1. What are your goals for 2016? What would make this year a great year? Have you spent time alone with the Lord asking His direction in setting your goals for 2016? If not, when is the soonest you could take a prayer retreat to hear from Him? Are you regularly placing yourself in the best possible position to hear from God clearly and consistenly? You never, no matter what your age is, mature past the need for prayer and hearing from the Lord daily!
  2. Why are these goals so important to you? God is really into motives! It is not just what you are doing but why you are doing it. Jesus made it very clear in the semon on the mount that in the areas of giving, prayer, and fasting we were not to practice these disciplines to be noticed by other people. Check it out in Matthew chapte 6. Your motivation should not be to be applauded by men, to impress people, or to show them how “spiritual” you are.
  3. What 2-3 goals are the most important and non-negotiable? You need to prioritze your goals and especially if you have 7-10 goals for the new year. Here is also where it is important to look back at last year. What was missing the most in your life as you look back? Is there anything you can do to change it? Maybe not but one thing that might help is to focus on what you do have and on what you can change!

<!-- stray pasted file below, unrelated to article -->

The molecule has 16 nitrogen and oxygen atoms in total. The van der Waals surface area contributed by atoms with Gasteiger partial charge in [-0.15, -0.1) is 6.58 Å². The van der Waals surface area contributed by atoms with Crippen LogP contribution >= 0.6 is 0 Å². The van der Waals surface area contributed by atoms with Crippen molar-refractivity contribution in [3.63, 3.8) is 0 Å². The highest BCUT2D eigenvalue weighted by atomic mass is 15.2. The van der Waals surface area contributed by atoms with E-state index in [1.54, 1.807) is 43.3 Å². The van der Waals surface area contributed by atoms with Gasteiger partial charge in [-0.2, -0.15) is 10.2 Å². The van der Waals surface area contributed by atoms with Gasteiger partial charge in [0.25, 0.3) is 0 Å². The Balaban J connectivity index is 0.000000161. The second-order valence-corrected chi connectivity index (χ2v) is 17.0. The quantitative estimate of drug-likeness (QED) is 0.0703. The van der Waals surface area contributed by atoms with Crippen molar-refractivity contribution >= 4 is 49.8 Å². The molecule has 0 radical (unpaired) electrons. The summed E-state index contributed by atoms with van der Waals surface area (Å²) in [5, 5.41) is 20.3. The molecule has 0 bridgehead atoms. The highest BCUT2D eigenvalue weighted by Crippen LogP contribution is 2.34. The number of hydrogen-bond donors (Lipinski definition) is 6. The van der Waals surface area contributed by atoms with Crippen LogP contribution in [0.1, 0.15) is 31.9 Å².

4. What are the most immediate actions steps you need to take to make these goals a reality? You need to make these “smart” goals ” (see below) and then write 2-3 action steps that are required to make that specific goal a reality. If my goal is to walk across the room then I must think actions: 1) stand up. 2) take required number of steps. 3) stop when there. Here is what you need to ask yourself about each goal, “What’s the very next thing I need to do to reach this goal?”
  5. What are your biggest prayer requests as you approach these goals? If prayer is not needed then maybe the goals are not big enough. Remember, faith is required! What if you didn’t step out in faith and ask God to do great and mighty things? What are you praying for? What if God answered everyone of your prayer requests? How many lives would be changed, transformed and how many souls would be saved?

Don’t be afraid to set God-given, Holy Spirit directed goals and then ask God to do exceedingly and abundantly above all that you could ask or think! Hearing from God is not enough. You must also take action on what He has commanded you!

  • Specific: Identify exactly what you want to accomplish.
  • Measurable: Quantify the result.
  • Action Oriented: Start with an action verb, not a to-be verb.
  • Realistic: Recognize and implement the power of incremental change over time.
  • Time-Bound: Set a specific deadline.